Mr. Trump’s positive test result posed immediate challenges for the future of his campaign against former Vice President Joseph R. Biden Jr., the Democratic nominee, with barely a month until Election Day. Even if Mr. Trump, 74, remains asymptomatic, he will lose much of his remaining time on the campaign trail. If he becomes sick, it could raise questions about whether he should remain on the ballot at all.
The White House did not say how long Mr. Trump would have to remain isolated, but it canceled his plans to fly to Florida for a campaign rally on Friday, stripping his public schedule for the day of everything except a midday telephone call “on Covid-19 support to vulnerable seniors.” Appearances at rallies in Wisconsin on Saturday and in Arizona on Monday also appear sure to be scrapped, and the next debate, scheduled for Oct. 15 in Miami, was left up in the air.
During late-night conversations, aides to Mr. Trump were discussing whether he should give an address to the nation on Friday from the White House or find some other way for him to reassure the public. But the aides were still in a state of shock as they absorbed the news, and there was no immediate word on how far the infection may have spread among senior White House officials, who generally do not wear masks in deference to the president’s disdain for them.
“The president and first lady are both well at this time, and they plan to remain at home within the White House during their convalescence,” Dr. Sean P. Conley, the White House physician, said in a statement, adding: “Rest assured I expect the president to continue carrying out his duties without disruption while recovering, and I will keep you updated on any future developments.”
Other aides to the president would not say whether he was experiencing symptoms, but people at the White House noticed that his voice sounded raspy on Thursday, although it was not clear that was abnormal for him, especially given the number of campaign rallies he has been holding lately.
Even if Mr. Trump does not become seriously ill, the positive test could prove devastating to his political fortunes given his months of playing down the enormity of the pandemic even as the virus was still ravaging the country and killing about 1,000 Americans every day. He has repeatedly predicted the virus was “going to disappear,” asserted that it was under control and insisted that the country was “rounding the corner” to the end of the crisis. He has scorned the advice of scientists, saying they were mistaken about the severity of the situation.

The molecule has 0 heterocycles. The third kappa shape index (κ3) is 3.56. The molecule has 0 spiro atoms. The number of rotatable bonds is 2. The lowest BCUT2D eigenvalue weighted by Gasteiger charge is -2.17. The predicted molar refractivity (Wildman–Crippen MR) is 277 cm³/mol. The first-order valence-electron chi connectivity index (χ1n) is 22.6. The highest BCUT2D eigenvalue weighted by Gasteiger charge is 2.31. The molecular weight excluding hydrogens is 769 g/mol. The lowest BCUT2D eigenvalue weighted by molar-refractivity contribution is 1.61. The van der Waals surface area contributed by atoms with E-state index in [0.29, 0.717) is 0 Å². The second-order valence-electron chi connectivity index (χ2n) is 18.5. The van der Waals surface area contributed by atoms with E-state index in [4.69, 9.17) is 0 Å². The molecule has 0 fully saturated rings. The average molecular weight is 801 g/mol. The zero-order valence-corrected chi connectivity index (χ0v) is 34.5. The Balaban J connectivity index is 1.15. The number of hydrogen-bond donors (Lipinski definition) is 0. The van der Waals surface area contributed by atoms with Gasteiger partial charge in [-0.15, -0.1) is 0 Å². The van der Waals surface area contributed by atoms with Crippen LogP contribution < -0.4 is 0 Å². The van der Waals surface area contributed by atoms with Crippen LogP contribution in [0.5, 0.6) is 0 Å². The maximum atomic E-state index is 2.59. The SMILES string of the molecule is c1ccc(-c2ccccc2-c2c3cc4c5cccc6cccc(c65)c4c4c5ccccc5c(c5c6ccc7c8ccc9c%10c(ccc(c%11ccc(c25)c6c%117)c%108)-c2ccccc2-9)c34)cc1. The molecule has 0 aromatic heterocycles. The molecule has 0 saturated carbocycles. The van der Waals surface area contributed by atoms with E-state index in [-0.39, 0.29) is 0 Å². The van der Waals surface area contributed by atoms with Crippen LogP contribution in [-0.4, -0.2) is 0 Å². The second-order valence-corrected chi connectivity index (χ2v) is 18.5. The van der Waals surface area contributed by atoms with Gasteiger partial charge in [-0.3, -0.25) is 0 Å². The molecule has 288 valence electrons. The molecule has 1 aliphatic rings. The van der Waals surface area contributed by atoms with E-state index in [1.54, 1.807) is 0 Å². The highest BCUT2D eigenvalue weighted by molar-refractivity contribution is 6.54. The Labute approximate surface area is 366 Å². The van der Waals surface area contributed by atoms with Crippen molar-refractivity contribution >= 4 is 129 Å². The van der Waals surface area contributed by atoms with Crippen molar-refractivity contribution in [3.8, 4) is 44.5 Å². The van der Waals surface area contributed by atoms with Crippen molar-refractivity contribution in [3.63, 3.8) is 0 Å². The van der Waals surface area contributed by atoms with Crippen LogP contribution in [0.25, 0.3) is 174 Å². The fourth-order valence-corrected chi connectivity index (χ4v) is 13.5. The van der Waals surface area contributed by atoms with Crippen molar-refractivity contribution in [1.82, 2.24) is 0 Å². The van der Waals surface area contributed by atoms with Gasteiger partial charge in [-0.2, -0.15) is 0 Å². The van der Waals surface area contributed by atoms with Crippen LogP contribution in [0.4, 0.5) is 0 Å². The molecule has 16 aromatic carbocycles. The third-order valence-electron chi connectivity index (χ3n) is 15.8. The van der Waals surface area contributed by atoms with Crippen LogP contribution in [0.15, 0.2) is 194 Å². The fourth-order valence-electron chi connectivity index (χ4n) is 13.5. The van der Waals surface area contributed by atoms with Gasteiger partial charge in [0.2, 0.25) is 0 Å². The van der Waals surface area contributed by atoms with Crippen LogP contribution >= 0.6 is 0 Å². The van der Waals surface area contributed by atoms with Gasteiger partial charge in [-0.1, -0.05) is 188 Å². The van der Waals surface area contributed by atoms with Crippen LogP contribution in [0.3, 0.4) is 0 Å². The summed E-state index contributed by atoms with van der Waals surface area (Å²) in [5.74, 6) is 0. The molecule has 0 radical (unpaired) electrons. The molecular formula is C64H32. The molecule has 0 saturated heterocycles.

For months, Mr. Trump has refused to wear a mask in public on all but a few occasions and has repeatedly questioned their effectiveness. And as recently as Tuesday, at their opening debate, he mocked Mr. Biden for wearing one. “I don’t wear masks like him,” the president said, his voice dripping with derision. “Every time you see him, he’s got a mask.”
It was not immediately clear whether Mr. Trump had already been infected by the virus at the time of the debate with Mr. Biden, 77, although the two stood far across stage and never got within six feet of each other.
Trailing in the polls, the president in recent weeks has increasingly held crowded campaign events in defiance of public health guidelines and sometimes state and local governments. When he accepted the nomination on the final day of the Republican National Convention, he invited more than 1,000 supporters to the South Lawn of the White House and has held a number of rallies around the country since, often with hundreds and even thousands of people jammed into tight spaces, many if not most without masks.